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I am able to clone the Android source code by using the "repo" tool. However, what I want to do is clone the source code in a more minimal way than having an 11GB footprint. It seems to download things related to every Android device and every prior release. I tried thought I could reduce this by checking out a specific branch like this:

repo init -u -b android-4.0.1_r1

However, what ends up happening is that I still get everything involved, just at a specific snapshot (understandable). But is there any way to limit the amount that is cloned?

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up vote 4 down vote accepted

The android source tree is made up of many separate git repositories, which are all managed by repo. You can't really reduce the amount of data that's downloaded for a given git repository.

However, you can only download a subset of the git repos that are available, using repo sync <project>. I.e. if you only wanted the frameworks/base package, you should be able to do repo sync frameworks/base, after doing the initial repo init.

If you are actually wanting to build the source though, you probably want the full thing.

You might be able to save a gig or two by removing the device repositories that you don't need. You can do this by editing <source>/.repo/manifest.xml and removing the repositories for the devices you don't want.

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There are a number of things you can do. First, "repo sync" with a -c argument will limit the checked-out sandbox to only the "current" branch. The repo sync will not download material for other branches.

You can also edit the .repo/manifests/default.xml manifest. What I do is make a backup of it such as "default.bak" and then strip out the lines from the default.xml file I know I don't need. Because I'm not building on a Macintosh, I know I don't need any of the "darwin" tools, so I remove every line that contains "darwin". Then "repo sync" doesn't download any darwin projects or install the source code in the sandbox.

If you already synched a sandbox, and you want to trim its size, you can strip projects out as above, and then do "repo sync -c -l", and repo sync will only strip the directories that you just removed. The -l flag only does the local part of the sync, which means it only syncs the local git projects with your source tree. The network is not used. See the "-n" flag for the other half of a normal sync, which does the network sync to update the local git projects with the upstream repository.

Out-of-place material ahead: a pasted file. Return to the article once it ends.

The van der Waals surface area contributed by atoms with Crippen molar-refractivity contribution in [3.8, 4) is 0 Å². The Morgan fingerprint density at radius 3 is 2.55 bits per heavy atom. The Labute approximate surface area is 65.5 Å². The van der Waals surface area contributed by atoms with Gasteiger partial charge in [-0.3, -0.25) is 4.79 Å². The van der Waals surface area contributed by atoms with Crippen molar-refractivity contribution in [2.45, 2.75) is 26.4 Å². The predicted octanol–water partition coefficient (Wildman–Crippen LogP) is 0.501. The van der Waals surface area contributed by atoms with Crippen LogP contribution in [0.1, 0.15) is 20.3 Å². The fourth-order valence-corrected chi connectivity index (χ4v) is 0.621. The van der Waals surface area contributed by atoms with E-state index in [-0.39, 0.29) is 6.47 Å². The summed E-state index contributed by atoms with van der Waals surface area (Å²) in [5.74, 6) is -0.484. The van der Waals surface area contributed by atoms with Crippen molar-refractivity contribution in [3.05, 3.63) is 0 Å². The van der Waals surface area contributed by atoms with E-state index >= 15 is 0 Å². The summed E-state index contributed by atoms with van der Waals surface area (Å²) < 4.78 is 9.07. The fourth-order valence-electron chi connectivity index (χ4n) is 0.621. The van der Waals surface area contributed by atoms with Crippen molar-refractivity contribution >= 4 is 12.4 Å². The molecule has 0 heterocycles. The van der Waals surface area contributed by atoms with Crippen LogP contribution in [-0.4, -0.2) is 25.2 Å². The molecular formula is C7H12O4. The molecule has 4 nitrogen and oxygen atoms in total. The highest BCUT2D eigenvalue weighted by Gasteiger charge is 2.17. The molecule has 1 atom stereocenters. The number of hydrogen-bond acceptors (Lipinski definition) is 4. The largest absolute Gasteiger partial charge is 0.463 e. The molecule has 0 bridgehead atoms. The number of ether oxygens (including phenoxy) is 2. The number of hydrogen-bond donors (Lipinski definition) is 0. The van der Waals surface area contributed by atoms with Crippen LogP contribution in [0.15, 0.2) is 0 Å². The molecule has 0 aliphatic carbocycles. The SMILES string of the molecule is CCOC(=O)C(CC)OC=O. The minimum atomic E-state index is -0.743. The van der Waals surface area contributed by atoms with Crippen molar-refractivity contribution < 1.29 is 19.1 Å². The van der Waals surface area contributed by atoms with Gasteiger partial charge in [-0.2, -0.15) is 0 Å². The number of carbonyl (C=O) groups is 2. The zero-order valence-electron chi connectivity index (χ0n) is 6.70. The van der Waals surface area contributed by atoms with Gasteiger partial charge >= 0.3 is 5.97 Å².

To also remove the git backing object stores for the unwanted projects (which take up a lot of room) I use this:

for project in `diff ~/android/.repo/manifests/default.xml ~/android/.repo/manifests/default.bak | awk '{print $3}' | grep path | cut -f2 -d\"`; do  rm -rf ~/android/.repo/projects/$project.git ; rm -rf ~/android/.repo/project-objects/$project.git ; done

This finds all the projects that are in your backup manifest, but have been removed from your active manifest, and removes the git projects and all the backing data for them. This recovers a lot of space.

If you remove too much, just recover the project line from your backup manifest, and add it back into your active manifest. Then, a repo sync will get your git projects and your sandbox straight again. You can test the build to see if you've removed to much by doing "mma -B -n" in your project directory. This will try to do a full dependency build on your target, forcing all the targets to build even if they don't need it, and it will do it as a dry run. If the build fails, you removed something your project needs.

You can also set up a local mirror sandbox, and create small, working, reference sandboxes from your mirror. The working sandboxes don't contain git object stores, but refer to the central ones in the mirror. Use "repo init -u ... --mirror" to set up the mirror, and "repo init --reference=~/android-mirror -u ..." to refer to the mirror. The -u flag in the latter allows a real upstream repository to be used as the authority, while the mirror reference is used as a local cache. Local mirrors also avoid the download quota that the AOSP project enforces, and they are faster to sync to.

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